Chicken Pox

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Chicken Pox

The Varicella vaccine, commonly known as the chickenpox vaccine is a shot that protects young children and adults from catching chicken pox, a contagious disease caused by the varicella-zoster virus (VZV). It is a very effective vaccine and helps in preventing the disease.

At Apollo Clinic, we understand the uncertainty of illnesses as well as the importance of vaccines for adults. Therefore we are committed to supporting you and making sure that you receive the best medical treatment for all your health problems.

What is Chickenpox?

Chickenpox is a highly contagious disease that is common among both, children and adults. It is usually mild but can sometimes cause more serious problems, especially in infants, adults and people with weakened immune systems.

What is Chickenpox Vaccine and How Does It Help?

The varicella vaccine, commonly known as the chickenpox vaccine is a shot that protects adults from catching chickenpox. The reason it is called the varicella vaccine is that the disease is caused by the varicella-zoster virus (VZV). The vaccine is extremely effective and prevents the onset of the disease. However, if you get the disease even after taking the vaccination shot, it will be very mild, and you will recover faster than those who have not been vaccinated.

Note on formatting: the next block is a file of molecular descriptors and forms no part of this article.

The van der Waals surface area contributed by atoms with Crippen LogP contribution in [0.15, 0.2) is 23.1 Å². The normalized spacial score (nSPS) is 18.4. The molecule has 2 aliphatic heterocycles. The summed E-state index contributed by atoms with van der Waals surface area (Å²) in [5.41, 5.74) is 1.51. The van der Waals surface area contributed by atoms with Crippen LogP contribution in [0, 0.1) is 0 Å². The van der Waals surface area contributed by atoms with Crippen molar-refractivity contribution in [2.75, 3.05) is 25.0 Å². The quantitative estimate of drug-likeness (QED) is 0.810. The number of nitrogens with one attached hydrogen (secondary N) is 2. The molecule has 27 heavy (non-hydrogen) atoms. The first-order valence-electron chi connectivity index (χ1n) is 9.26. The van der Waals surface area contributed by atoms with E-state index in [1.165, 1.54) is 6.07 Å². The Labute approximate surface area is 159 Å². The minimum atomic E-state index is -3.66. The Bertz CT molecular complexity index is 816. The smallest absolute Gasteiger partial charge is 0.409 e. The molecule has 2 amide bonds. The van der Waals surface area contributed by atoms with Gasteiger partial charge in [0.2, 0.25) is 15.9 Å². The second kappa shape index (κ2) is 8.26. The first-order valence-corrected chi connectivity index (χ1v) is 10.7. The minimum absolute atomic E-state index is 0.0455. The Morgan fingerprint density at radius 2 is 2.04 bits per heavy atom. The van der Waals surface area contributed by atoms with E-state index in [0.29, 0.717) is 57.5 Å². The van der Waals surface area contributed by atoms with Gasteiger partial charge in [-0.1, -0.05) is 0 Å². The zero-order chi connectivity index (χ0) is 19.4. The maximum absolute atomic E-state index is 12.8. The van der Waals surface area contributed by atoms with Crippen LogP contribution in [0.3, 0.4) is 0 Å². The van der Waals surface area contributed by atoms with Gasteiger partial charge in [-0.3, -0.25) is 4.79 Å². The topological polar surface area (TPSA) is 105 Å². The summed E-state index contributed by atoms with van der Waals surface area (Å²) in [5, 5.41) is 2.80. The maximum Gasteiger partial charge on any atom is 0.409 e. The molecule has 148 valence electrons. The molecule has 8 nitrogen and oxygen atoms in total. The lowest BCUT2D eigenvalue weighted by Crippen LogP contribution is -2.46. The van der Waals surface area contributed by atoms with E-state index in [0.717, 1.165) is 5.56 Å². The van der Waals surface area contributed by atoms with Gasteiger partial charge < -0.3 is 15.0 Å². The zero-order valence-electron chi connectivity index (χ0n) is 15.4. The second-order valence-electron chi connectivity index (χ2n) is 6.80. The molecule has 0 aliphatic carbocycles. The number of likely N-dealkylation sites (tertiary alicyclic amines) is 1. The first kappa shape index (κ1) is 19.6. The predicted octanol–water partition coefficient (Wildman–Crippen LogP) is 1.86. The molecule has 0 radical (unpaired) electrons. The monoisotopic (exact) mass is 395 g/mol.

Who Should Get the Chickenpox Vaccine and When?

All adults who have never received the chicken pox vaccination must be vaccinated against it. For this, two doses of the vaccine must be given at least four weeks apart. Also, it is essential to remember that if you have never had chickenpox or have been vaccinated against it; and you are exposed to chickenpox, being treated immediately will significantly reduce your risk of getting sick and will also minimise the risk of complications.

Additional Points to Remember:

  •  The chickenpox vaccination fights against the disease.
  • A few common side effects of the vaccine include swelling, redness or soreness at the site of the injection, a mild rash or fever.
  •  Some serious complications in adults include brain infection, seizures, pneumonia and loss of balance.
  •  However, most people who receive the vaccination do not have any side effects.

 

Who should not get it?

  •  Pregnant women
  •  Anyone who had an allergic reaction to the first shot
  •  Anyone with an immune system disease
  •  Anyone receiving high doses of steroids
  •  Anyone being treated for cancer with X-rays, drugs, or chemotherapy
  •  Anyone who had a transfusion or within five months prior to the shot

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